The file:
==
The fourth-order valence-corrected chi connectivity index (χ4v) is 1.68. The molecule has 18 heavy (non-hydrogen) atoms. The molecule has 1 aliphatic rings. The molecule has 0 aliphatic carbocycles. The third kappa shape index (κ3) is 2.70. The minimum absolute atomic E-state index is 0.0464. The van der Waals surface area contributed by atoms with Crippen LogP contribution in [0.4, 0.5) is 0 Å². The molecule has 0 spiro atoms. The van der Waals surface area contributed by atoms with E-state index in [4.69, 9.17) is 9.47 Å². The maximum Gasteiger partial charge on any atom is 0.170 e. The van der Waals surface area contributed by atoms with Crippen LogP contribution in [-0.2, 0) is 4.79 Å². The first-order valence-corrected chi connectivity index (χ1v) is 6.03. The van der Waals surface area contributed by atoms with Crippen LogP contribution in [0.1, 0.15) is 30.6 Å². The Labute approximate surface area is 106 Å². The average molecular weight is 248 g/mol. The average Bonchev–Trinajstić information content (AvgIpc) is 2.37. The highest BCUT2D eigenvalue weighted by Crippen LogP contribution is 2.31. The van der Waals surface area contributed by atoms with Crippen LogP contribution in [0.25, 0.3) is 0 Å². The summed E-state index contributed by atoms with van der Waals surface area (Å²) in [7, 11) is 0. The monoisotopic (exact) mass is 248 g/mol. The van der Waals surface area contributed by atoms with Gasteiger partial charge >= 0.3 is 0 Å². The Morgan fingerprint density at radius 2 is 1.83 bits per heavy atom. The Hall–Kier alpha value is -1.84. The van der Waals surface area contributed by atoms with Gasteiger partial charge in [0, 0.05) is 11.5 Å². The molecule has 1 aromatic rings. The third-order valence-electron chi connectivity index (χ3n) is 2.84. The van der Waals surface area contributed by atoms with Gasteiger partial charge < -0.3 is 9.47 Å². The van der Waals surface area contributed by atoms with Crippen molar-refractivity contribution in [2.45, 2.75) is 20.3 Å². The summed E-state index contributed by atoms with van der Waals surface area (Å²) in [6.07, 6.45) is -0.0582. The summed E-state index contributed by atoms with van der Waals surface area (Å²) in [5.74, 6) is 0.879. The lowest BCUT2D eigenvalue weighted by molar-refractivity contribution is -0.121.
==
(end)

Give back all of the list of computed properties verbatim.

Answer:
The fourth-order valence-corrected chi connectivity index (χ4v) is 1.68. The molecule has 18 heavy (non-hydrogen) atoms. The molecule has 1 aliphatic rings. The molecule has 0 aliphatic carbocycles. The third kappa shape index (κ3) is 2.70. The minimum absolute atomic E-state index is 0.0464. The van der Waals surface area contributed by atoms with Crippen LogP contribution in [0.4, 0.5) is 0 Å². The molecule has 0 spiro atoms. The van der Waals surface area contributed by atoms with E-state index in [4.69, 9.17) is 9.47 Å². The maximum Gasteiger partial charge on any atom is 0.170 e. The van der Waals surface area contributed by atoms with Crippen LogP contribution in [-0.2, 0) is 4.79 Å². The first-order valence-corrected chi connectivity index (χ1v) is 6.03. The van der Waals surface area contributed by atoms with Crippen LogP contribution in [0.1, 0.15) is 30.6 Å². The Labute approximate surface area is 106 Å². The average molecular weight is 248 g/mol. The average Bonchev–Trinajstić information content (AvgIpc) is 2.37. The highest BCUT2D eigenvalue weighted by Crippen LogP contribution is 2.31. The van der Waals surface area contributed by atoms with Crippen LogP contribution in [0.25, 0.3) is 0 Å². The summed E-state index contributed by atoms with van der Waals surface area (Å²) in [7, 11) is 0. The monoisotopic (exact) mass is 248 g/mol. The van der Waals surface area contributed by atoms with Gasteiger partial charge >= 0.3 is 0 Å². The Morgan fingerprint density at radius 2 is 1.83 bits per heavy atom. The Hall–Kier alpha value is -1.84. The van der Waals surface area contributed by atoms with Gasteiger partial charge in [0, 0.05) is 11.5 Å². The molecule has 1 aromatic rings. The third-order valence-electron chi connectivity index (χ3n) is 2.84. The van der Waals surface area contributed by atoms with Gasteiger partial charge < -0.3 is 9.47 Å². The van der Waals surface area contributed by atoms with Crippen molar-refractivity contribution in [2.45, 2.75) is 20.3 Å². The summed E-state index contributed by atoms with van der Waals surface area (Å²) in [6.07, 6.45) is -0.0582. The summed E-state index contributed by atoms with van der Waals surface area (Å²) in [5.74, 6) is 0.879. The lowest BCUT2D eigenvalue weighted by molar-refractivity contribution is -0.121.